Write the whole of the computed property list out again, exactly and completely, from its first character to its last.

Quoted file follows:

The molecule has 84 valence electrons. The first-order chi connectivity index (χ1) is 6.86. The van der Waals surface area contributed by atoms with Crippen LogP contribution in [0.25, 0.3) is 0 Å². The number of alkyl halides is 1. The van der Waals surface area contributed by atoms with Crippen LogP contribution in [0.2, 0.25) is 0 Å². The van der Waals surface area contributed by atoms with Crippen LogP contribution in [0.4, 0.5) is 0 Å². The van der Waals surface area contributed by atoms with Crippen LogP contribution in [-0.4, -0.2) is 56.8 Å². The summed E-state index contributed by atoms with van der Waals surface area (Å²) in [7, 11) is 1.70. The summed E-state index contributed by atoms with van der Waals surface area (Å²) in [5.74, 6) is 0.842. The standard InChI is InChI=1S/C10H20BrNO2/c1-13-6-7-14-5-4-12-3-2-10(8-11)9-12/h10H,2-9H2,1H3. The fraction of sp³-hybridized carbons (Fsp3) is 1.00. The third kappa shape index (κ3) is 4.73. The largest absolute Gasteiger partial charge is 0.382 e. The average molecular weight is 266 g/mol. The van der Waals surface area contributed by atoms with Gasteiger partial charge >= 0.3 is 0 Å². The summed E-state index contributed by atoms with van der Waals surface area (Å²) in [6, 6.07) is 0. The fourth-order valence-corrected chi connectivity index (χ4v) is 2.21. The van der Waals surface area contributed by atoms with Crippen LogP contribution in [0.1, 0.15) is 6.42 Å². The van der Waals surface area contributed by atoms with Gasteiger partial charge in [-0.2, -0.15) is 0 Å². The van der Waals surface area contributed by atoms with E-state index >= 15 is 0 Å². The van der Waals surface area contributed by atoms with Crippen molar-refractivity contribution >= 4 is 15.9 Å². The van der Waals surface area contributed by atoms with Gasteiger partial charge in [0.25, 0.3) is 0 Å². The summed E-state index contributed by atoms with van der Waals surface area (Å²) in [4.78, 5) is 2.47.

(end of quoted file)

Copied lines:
The molecule has 84 valence electrons. The first-order chi connectivity index (χ1) is 6.86. The van der Waals surface area contributed by atoms with Crippen LogP contribution in [0.25, 0.3) is 0 Å². The number of alkyl halides is 1. The van der Waals surface area contributed by atoms with Crippen LogP contribution in [0.2, 0.25) is 0 Å². The van der Waals surface area contributed by atoms with Crippen LogP contribution in [0.4, 0.5) is 0 Å². The van der Waals surface area contributed by atoms with Crippen LogP contribution in [-0.4, -0.2) is 56.8 Å². The summed E-state index contributed by atoms with van der Waals surface area (Å²) in [7, 11) is 1.70. The summed E-state index contributed by atoms with van der Waals surface area (Å²) in [5.74, 6) is 0.842. The standard InChI is InChI=1S/C10H20BrNO2/c1-13-6-7-14-5-4-12-3-2-10(8-11)9-12/h10H,2-9H2,1H3. The fraction of sp³-hybridized carbons (Fsp3) is 1.00. The third kappa shape index (κ3) is 4.73. The largest absolute Gasteiger partial charge is 0.382 e. The average molecular weight is 266 g/mol. The van der Waals surface area contributed by atoms with Gasteiger partial charge >= 0.3 is 0 Å². The summed E-state index contributed by atoms with van der Waals surface area (Å²) in [6, 6.07) is 0. The fourth-order valence-corrected chi connectivity index (χ4v) is 2.21. The van der Waals surface area contributed by atoms with Crippen LogP contribution in [0.1, 0.15) is 6.42 Å². The van der Waals surface area contributed by atoms with Gasteiger partial charge in [-0.2, -0.15) is 0 Å². The van der Waals surface area contributed by atoms with E-state index >= 15 is 0 Å². The van der Waals surface area contributed by atoms with Crippen molar-refractivity contribution >= 4 is 15.9 Å². The van der Waals surface area contributed by atoms with Gasteiger partial charge in [0.25, 0.3) is 0 Å². The summed E-state index contributed by atoms with van der Waals surface area (Å²) in [4.78, 5) is 2.47.